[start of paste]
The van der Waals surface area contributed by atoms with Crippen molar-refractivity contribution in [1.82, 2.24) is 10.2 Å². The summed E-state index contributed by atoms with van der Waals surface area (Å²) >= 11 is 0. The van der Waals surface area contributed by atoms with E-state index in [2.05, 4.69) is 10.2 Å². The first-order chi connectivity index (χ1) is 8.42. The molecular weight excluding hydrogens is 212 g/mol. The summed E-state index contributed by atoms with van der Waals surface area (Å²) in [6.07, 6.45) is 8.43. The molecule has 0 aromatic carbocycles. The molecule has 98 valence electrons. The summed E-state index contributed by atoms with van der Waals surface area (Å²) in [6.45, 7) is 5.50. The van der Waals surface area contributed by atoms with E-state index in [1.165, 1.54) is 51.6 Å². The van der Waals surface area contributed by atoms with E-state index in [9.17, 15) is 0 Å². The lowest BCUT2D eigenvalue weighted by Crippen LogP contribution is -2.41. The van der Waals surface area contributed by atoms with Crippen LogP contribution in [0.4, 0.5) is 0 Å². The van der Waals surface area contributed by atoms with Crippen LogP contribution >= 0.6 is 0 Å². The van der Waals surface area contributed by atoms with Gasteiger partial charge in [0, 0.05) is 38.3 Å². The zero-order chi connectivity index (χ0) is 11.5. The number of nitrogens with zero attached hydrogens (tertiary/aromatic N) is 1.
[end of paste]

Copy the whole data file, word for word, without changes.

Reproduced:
The van der Waals surface area contributed by atoms with Crippen molar-refractivity contribution in [1.82, 2.24) is 10.2 Å². The summed E-state index contributed by atoms with van der Waals surface area (Å²) >= 11 is 0. The van der Waals surface area contributed by atoms with E-state index in [2.05, 4.69) is 10.2 Å². The first-order chi connectivity index (χ1) is 8.42. The molecular weight excluding hydrogens is 212 g/mol. The summed E-state index contributed by atoms with van der Waals surface area (Å²) in [6.07, 6.45) is 8.43. The molecule has 0 aromatic carbocycles. The molecule has 98 valence electrons. The summed E-state index contributed by atoms with van der Waals surface area (Å²) in [6.45, 7) is 5.50. The van der Waals surface area contributed by atoms with E-state index in [1.165, 1.54) is 51.6 Å². The van der Waals surface area contributed by atoms with E-state index in [9.17, 15) is 0 Å². The lowest BCUT2D eigenvalue weighted by Crippen LogP contribution is -2.41. The van der Waals surface area contributed by atoms with Crippen LogP contribution in [0.4, 0.5) is 0 Å². The van der Waals surface area contributed by atoms with Crippen LogP contribution >= 0.6 is 0 Å². The van der Waals surface area contributed by atoms with Gasteiger partial charge in [0, 0.05) is 38.3 Å². The zero-order chi connectivity index (χ0) is 11.5. The number of nitrogens with zero attached hydrogens (tertiary/aromatic N) is 1.